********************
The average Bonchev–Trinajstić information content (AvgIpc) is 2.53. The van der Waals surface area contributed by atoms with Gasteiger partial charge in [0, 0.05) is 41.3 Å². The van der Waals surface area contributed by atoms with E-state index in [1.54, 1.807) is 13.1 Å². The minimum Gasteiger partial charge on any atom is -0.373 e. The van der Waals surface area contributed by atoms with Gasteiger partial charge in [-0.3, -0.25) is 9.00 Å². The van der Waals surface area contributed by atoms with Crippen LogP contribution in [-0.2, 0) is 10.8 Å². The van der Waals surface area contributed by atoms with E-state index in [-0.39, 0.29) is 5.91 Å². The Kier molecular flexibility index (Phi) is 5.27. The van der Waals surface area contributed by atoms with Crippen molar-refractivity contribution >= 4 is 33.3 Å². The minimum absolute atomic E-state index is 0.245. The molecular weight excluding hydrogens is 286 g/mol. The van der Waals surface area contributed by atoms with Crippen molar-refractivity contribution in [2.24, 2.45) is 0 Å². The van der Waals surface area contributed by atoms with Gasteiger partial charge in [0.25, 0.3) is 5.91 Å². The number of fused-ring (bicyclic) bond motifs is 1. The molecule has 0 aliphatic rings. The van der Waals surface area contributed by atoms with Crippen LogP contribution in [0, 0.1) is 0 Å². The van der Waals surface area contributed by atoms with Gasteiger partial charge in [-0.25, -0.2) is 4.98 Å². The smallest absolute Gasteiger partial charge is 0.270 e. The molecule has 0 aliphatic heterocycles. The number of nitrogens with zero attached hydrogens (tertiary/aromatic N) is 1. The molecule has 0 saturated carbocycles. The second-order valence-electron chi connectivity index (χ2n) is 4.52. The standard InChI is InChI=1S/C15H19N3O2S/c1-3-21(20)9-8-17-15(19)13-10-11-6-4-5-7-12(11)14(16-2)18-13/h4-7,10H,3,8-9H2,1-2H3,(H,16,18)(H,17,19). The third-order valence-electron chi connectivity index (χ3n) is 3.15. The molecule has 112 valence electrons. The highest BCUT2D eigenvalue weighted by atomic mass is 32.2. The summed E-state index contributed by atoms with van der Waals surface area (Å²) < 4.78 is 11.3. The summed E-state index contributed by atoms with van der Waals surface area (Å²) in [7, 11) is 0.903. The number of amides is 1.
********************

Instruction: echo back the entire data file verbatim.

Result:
The average Bonchev–Trinajstić information content (AvgIpc) is 2.53. The van der Waals surface area contributed by atoms with Gasteiger partial charge in [0, 0.05) is 41.3 Å². The van der Waals surface area contributed by atoms with E-state index in [1.54, 1.807) is 13.1 Å². The minimum Gasteiger partial charge on any atom is -0.373 e. The van der Waals surface area contributed by atoms with Gasteiger partial charge in [-0.3, -0.25) is 9.00 Å². The van der Waals surface area contributed by atoms with Crippen LogP contribution in [-0.2, 0) is 10.8 Å². The van der Waals surface area contributed by atoms with E-state index in [-0.39, 0.29) is 5.91 Å². The Kier molecular flexibility index (Phi) is 5.27. The van der Waals surface area contributed by atoms with Crippen molar-refractivity contribution >= 4 is 33.3 Å². The minimum absolute atomic E-state index is 0.245. The molecular weight excluding hydrogens is 286 g/mol. The van der Waals surface area contributed by atoms with Crippen molar-refractivity contribution in [2.24, 2.45) is 0 Å². The van der Waals surface area contributed by atoms with Gasteiger partial charge in [0.25, 0.3) is 5.91 Å². The number of fused-ring (bicyclic) bond motifs is 1. The molecule has 0 aliphatic rings. The van der Waals surface area contributed by atoms with Crippen LogP contribution in [0, 0.1) is 0 Å². The van der Waals surface area contributed by atoms with Gasteiger partial charge in [-0.25, -0.2) is 4.98 Å². The smallest absolute Gasteiger partial charge is 0.270 e. The molecule has 0 aliphatic heterocycles. The number of nitrogens with zero attached hydrogens (tertiary/aromatic N) is 1. The molecule has 0 saturated carbocycles. The second-order valence-electron chi connectivity index (χ2n) is 4.52. The standard InChI is InChI=1S/C15H19N3O2S/c1-3-21(20)9-8-17-15(19)13-10-11-6-4-5-7-12(11)14(16-2)18-13/h4-7,10H,3,8-9H2,1-2H3,(H,16,18)(H,17,19). The third-order valence-electron chi connectivity index (χ3n) is 3.15. The molecule has 112 valence electrons. The highest BCUT2D eigenvalue weighted by atomic mass is 32.2. The summed E-state index contributed by atoms with van der Waals surface area (Å²) < 4.78 is 11.3. The summed E-state index contributed by atoms with van der Waals surface area (Å²) in [7, 11) is 0.903. The number of amides is 1.